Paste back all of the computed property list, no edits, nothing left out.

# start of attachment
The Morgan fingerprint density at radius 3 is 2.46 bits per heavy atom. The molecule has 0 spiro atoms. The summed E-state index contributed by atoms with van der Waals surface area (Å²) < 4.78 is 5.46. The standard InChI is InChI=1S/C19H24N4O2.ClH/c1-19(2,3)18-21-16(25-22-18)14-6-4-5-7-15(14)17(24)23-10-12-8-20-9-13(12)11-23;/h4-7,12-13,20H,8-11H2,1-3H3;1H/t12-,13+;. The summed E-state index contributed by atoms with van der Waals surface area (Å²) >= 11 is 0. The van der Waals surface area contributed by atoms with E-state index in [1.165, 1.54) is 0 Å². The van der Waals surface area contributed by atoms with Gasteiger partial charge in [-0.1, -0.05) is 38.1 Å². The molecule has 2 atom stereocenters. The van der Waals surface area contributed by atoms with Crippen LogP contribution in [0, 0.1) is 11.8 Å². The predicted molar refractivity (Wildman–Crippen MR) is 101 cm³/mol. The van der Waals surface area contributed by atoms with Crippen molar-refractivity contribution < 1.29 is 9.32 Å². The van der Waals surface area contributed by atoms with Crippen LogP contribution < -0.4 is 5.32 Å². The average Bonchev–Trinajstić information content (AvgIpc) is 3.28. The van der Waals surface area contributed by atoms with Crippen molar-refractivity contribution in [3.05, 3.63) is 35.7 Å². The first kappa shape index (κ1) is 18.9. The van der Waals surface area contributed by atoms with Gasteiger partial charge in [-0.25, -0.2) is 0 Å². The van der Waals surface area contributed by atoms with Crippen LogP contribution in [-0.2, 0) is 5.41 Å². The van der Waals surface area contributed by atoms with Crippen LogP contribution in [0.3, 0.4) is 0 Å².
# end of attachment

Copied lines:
The Morgan fingerprint density at radius 3 is 2.46 bits per heavy atom. The molecule has 0 spiro atoms. The summed E-state index contributed by atoms with van der Waals surface area (Å²) < 4.78 is 5.46. The standard InChI is InChI=1S/C19H24N4O2.ClH/c1-19(2,3)18-21-16(25-22-18)14-6-4-5-7-15(14)17(24)23-10-12-8-20-9-13(12)11-23;/h4-7,12-13,20H,8-11H2,1-3H3;1H/t12-,13+;. The summed E-state index contributed by atoms with van der Waals surface area (Å²) >= 11 is 0. The van der Waals surface area contributed by atoms with E-state index in [1.165, 1.54) is 0 Å². The van der Waals surface area contributed by atoms with Gasteiger partial charge in [-0.1, -0.05) is 38.1 Å². The molecule has 2 atom stereocenters. The van der Waals surface area contributed by atoms with Crippen LogP contribution in [0, 0.1) is 11.8 Å². The predicted molar refractivity (Wildman–Crippen MR) is 101 cm³/mol. The van der Waals surface area contributed by atoms with Crippen molar-refractivity contribution < 1.29 is 9.32 Å². The van der Waals surface area contributed by atoms with Crippen LogP contribution < -0.4 is 5.32 Å². The average Bonchev–Trinajstić information content (AvgIpc) is 3.28. The van der Waals surface area contributed by atoms with Crippen molar-refractivity contribution in [3.05, 3.63) is 35.7 Å². The first kappa shape index (κ1) is 18.9. The van der Waals surface area contributed by atoms with Gasteiger partial charge in [-0.25, -0.2) is 0 Å². The van der Waals surface area contributed by atoms with Crippen LogP contribution in [-0.2, 0) is 5.41 Å². The van der Waals surface area contributed by atoms with Crippen LogP contribution in [0.3, 0.4) is 0 Å².